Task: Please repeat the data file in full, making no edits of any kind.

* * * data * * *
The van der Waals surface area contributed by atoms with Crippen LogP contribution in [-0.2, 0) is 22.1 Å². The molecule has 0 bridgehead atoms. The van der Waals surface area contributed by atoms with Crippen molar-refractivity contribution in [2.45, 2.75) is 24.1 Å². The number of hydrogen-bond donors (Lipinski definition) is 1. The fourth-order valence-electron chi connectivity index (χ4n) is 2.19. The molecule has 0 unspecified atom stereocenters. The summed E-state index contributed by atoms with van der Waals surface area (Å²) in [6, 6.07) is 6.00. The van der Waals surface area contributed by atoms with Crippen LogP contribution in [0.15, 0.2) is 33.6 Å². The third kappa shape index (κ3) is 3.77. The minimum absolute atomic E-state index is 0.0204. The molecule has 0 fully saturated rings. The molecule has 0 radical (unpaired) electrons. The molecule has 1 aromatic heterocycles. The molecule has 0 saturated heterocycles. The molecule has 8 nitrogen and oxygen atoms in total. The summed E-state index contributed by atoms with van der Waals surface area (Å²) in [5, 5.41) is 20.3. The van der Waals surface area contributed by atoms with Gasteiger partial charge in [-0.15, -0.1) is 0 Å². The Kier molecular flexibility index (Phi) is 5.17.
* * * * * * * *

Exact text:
The van der Waals surface area contributed by atoms with Crippen LogP contribution in [-0.2, 0) is 22.1 Å². The molecule has 0 bridgehead atoms. The van der Waals surface area contributed by atoms with Crippen molar-refractivity contribution in [2.45, 2.75) is 24.1 Å². The number of hydrogen-bond donors (Lipinski definition) is 1. The fourth-order valence-electron chi connectivity index (χ4n) is 2.19. The molecule has 0 unspecified atom stereocenters. The summed E-state index contributed by atoms with van der Waals surface area (Å²) in [6, 6.07) is 6.00. The van der Waals surface area contributed by atoms with Crippen LogP contribution in [0.15, 0.2) is 33.6 Å². The third kappa shape index (κ3) is 3.77. The minimum absolute atomic E-state index is 0.0204. The molecule has 0 fully saturated rings. The molecule has 0 radical (unpaired) electrons. The molecule has 1 aromatic heterocycles. The molecule has 0 saturated heterocycles. The molecule has 8 nitrogen and oxygen atoms in total. The summed E-state index contributed by atoms with van der Waals surface area (Å²) in [5, 5.41) is 20.3. The van der Waals surface area contributed by atoms with Gasteiger partial charge in [-0.15, -0.1) is 0 Å². The Kier molecular flexibility index (Phi) is 5.17.